There are 2 departments within the school. The larger of which is called ‘Treetops’ and the smaller is called ‘The Nest’. Both departments offer similar facilities and learning opportunities, although The Nest provides for a smaller group of children and offers a less socially and academically less challenging learning environment for pupils working mostly within KS1 of the National Curriculum.
Promoting positive behaviour:
We hope that all pupils will show interest and enthusiasm for the activities offered, so that they want to learn and want to take part. We work hard to offer activities that provide good quality learning opportunities, but also that take into account each pupil’s interests and preferences. However, we know that there will be times when individual pupils find appropriate behaviour difficult. Every pupil is supported by their own keyworker throughout the day. Keyworkers come to know well the pupil with whom they work and are available to support their learning and their behaviour, when situations become stressful. This partnership of trust, support, challenge and encouragement is also intended to help to support pupils who have attachment and/or relationship issues.
provide different physical ‘safe spaces’ which include a therapeutic room supported by an on-site therapist 3 days a week, where pupils can learn about their feelings and behaviours; staging in the garden where pupils can 'act out' their thoughts and emotions publically in an acceptable way; a Native American Tepee, where pupils can retreat for calm and reflection and a willow dome where pupils can 'watch the world go by' surrounded by nature.
The school’s behaviour policy is made explicit and regularly reinforced. In a small school such as this one, it is possible to monitor closely the behaviour and relationships of pupils. All pupils are appropriately supervised by a member of staff at all times. In most learning situations each pupil works alongside and with their keyworker. Sometimes, the pupils are brought together in small groups for specific activities. At these times there is always at least two members of staff present. Bullying will not be tolerated. All reports of bullying incidents will be recorded and followed up with both the victim and the bully. Where bullying has been observed to take place, relationships and behaviours will be carefully monitored and regularly reviewed over the short and longer term. We will make every effort to ensure that behaviour expectations are realistic and achievable for each child and that discipline is relevant and fully understood. Our style involves helping pupils to express their concerns in words, rather than acting them out. Acting-out by bullying or violent means may result in temporary or even permanent exclusion, as may a failure to keep oneself safe. We want to help pupils to behave well; we do not believe in punishment as a solution. We aim to place an emphasis upon the prevention of inappropriate behaviour and the rewarding of positive behaviour. We want to help pupils to feel successful as they develop new social skills and friendships with us.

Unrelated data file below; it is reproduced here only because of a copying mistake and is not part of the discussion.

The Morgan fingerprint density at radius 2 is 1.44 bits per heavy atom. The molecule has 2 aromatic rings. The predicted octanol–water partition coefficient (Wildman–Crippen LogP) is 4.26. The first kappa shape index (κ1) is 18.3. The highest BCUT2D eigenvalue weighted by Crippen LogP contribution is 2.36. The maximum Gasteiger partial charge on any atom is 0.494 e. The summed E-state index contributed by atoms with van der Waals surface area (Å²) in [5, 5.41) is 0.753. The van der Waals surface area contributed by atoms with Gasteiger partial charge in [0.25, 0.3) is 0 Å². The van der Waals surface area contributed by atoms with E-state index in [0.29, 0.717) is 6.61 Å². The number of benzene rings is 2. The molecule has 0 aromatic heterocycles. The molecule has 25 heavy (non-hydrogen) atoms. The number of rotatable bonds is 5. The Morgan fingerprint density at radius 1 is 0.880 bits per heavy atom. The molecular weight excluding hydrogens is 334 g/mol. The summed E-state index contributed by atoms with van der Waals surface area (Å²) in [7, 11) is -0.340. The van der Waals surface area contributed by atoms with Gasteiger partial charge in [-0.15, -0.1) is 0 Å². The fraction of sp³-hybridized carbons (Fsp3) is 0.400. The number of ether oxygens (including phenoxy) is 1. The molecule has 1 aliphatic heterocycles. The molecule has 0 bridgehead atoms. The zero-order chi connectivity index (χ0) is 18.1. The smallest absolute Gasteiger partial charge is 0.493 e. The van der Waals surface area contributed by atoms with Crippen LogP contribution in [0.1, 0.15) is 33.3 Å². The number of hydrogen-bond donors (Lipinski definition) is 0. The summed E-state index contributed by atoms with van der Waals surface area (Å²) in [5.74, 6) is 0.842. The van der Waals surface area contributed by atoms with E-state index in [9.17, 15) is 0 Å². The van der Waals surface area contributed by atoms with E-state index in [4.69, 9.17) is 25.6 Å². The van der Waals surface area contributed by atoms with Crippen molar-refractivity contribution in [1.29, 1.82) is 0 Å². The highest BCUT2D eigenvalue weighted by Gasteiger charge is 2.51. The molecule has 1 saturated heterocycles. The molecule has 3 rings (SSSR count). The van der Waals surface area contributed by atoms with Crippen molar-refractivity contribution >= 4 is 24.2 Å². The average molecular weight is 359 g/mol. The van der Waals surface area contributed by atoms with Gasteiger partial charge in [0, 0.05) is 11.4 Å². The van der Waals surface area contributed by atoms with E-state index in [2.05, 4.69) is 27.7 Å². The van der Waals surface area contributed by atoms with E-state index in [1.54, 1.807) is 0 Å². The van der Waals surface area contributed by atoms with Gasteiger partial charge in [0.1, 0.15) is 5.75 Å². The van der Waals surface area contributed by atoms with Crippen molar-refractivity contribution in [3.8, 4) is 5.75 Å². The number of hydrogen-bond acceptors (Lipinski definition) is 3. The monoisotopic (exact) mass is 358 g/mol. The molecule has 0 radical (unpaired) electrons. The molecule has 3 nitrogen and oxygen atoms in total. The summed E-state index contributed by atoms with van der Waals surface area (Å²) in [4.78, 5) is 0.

We will always do everything we can to prevent a pupil from being excluded from school. When this is unavoidable, exclusions are usually for no more than one or two days. Parents must take responsibility for the first 5 days of any exclusion, to ensure that their child is adequately supervised, safe and not found in a public place without reasonable justification. In the unlikely event that an exclusion should be set for longer than 6 days, educational provision in the form of homework, or visits by a pupil’s keyworker from school, will be made from day 6 of the exclusion. Occasionally, a Local Authority may choose to provide alternative educational provision for a pupil, from day 6 of any longer-term exclusion from school.
(Reference to ‘Education and Inspections Act, 2006’).
A summary of our Behaviour and Discipline Policy and Anti-Bullying Policy are enclosed.
Persistent poor behaviour, including bullying, will be taken very seriously and is always recorded by staff, discussed with the pupil/s concerned and monitored by the headteacher and/or care manager. We understand that the children at our school will have times when they find emotions and behaviour difficult to manage and we will do all we can to support them. We have an on-site therapist with us 3 days a week. When poor behaviour is persistently affecting a pupil's access to learning or is inhibiting other pupils from learning we will consider temporary exclusion as a strategy to break the cycle of disruption and failure. In extreme cases we may find it necessary to permanently exclude a pupil from our school, when the learning opportunities we offer can no longer meet their needs and interests. All exclusions will be fully explained, recorded and discussed with the pupil, their parents/carers and representatives of the referring Local Authority.